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Teenage FBI Informant 'White Boy Rick' Released From Prison After 32 Years

Richard Wershe Jr. was just 14 when he began working for the FBI as a paid informant.

By Connor Mannion
'White Boy Rick' Released From Prison After 32 Years

One of the youngest paid informants in the FBI's history, whose life was the subject of a 2018 Matthew McConaughey biopic, has been released from prison after spending much of his adult life behind bars. 

Fifty-one-year-old Richard Wershe Jr., famously known by the moniker "White Boy Rick," was released from a Florida halfway home facility on Monday morning. Wershe had previously been paroled from Michigan state prison in 2017, but was promptly remanded to Florida to serve time for a car theft plot, The Associated Press reported.

In 1988, a jury had convicted Wershe of possession with intent to deliver more than 650 grams of cocaine — with officials claiming he was found in possession of eight kilograms of cocaine (over 17 pounds), according to the Detroit Free Press. Wershe was initially sentenced to life in prison with no chance of parole but his sentence was modified to include parole after drug laws were changed.

Michigan state corrections authorities will continue to supervise Wershe's parole until August 2021, online records indicated.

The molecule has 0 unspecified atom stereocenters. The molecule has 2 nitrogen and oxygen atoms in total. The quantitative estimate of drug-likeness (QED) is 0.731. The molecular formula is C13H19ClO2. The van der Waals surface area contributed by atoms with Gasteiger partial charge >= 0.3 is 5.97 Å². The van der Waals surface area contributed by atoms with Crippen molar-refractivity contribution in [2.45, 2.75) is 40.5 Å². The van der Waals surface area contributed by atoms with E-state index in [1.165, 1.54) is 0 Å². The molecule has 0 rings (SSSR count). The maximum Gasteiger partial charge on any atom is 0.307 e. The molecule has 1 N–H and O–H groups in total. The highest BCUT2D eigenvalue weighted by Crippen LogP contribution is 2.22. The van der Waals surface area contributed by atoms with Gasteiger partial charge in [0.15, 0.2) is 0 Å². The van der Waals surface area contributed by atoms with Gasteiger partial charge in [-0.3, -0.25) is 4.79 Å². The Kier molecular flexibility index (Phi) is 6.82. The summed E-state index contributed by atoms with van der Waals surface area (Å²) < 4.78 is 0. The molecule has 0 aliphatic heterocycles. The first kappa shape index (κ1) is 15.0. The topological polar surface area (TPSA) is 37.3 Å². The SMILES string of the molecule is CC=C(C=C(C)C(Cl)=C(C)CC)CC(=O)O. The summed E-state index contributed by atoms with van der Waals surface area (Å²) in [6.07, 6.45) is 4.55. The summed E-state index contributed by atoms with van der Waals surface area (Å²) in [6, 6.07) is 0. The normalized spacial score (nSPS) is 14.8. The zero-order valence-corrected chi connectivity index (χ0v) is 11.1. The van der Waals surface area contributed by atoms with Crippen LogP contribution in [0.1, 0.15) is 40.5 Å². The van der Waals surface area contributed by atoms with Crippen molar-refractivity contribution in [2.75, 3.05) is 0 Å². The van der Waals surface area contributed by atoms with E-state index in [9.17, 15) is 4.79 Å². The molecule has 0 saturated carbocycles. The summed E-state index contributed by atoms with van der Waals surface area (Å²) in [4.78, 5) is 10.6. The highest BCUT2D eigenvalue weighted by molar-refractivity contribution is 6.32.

“He’s anxious to get home,” Wershe’s attorney Ralph Musilli told the AP. “His head is in a good place. He has a good support group here, and he is finally ready get back into the real world.”

When he was a teenager, Wershe was recruited by the FBI to inform on Detroit's drug underworld in exchange for payment. Wershe’s life story was the inspiration for the 2018 film “White Boy Rick” which starred Matthew McConaughey and was named for Wershe's teenage nickname — a name he now dislikes and wants to distance himself from, the AP noted.

In 2019, two retired FBI agents testified in favor of clemency for Wershe — saying he helped prosecutors convict dozens of criminals, the Free Press reported at the time.

Due to the terms of his parole, Wershe is now expected to return to Michigan. He is required to look for a job and remain in the state.

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